What is diffuse sclerosing papillary thyroid cancer? Rare and dangerous, experts say
A study published in the journal Thyroid analyzes 34 cases of diffuse sclerosing papillary thyroid cancer (DSPTC), which is evidently much more aggressive and resistant to treatment than typical PTC.
Common papillary carcinomas account for at least 70 percent of all cases of thyroid cancer diagnosed in the U.S., according to the Columbia University Department Surgery. However, PTC is a relatively mild form of the disease, and with treatment, it can be quite survivable.
An estimated 90 percent of individuals diagnosed with typical PTC will survive at least five years beyond initial treatment.
DSPTC, on the other hand, tends to spread farther and invade tissues faster. It is characterized by more extensive invasion of the lymph nodes, as well as by sclerosis, or hardening of the tissue. Researchers note that between 0.7 and 5.3 percent of PTC cases are DSPTC.
In the new study, scientists attempted to compile data from multiple reports of the rare sub-type in order to determine DSPTC's symptoms, presentation and optimal treatment.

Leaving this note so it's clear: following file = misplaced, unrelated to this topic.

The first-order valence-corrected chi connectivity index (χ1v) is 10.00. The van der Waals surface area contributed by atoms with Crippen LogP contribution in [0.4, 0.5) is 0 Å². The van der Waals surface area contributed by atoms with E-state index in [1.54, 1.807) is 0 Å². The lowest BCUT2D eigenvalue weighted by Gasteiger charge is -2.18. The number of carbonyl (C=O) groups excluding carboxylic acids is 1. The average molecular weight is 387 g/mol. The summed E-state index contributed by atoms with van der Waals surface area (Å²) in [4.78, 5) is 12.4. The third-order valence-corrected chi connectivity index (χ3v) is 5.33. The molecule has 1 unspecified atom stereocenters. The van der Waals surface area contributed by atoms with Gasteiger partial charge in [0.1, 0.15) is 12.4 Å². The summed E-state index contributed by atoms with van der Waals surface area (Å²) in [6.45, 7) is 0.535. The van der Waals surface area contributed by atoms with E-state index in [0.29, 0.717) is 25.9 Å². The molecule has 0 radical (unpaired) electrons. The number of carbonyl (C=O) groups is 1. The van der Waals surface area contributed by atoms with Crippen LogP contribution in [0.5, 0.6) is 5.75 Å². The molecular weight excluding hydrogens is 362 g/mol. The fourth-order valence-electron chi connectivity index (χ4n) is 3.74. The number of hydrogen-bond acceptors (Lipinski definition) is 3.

By examining nearly three dozen recorded cases of the thyroid cancer variant, the study's authors established what they consider a solid clinical description the disease.
They noted that all but two patients with DSPTC presented with goiter prior to surgery but were otherwise experiencing normal thyroid function.
Patients with the diffuse sclerosing variation were much more likely to have a papillary thyroid tumor that encompassed both lobes of the gland, had multiple nodules and extended beyond the gland itself.
Metastasis in the lymph nodes indicated a high risk of recurrence of DSPTC, the researchers noted. Also, they found that the average age of diagnosis of the thyroid cancer variant was about 10 years younger than that of common PTC.
The team recommended that endocrinologists and clinicians be aware of DSPTC, since this variety of thyroid cancer entails a higher risk of metastasis and death than other, less aggressive forms of the disease.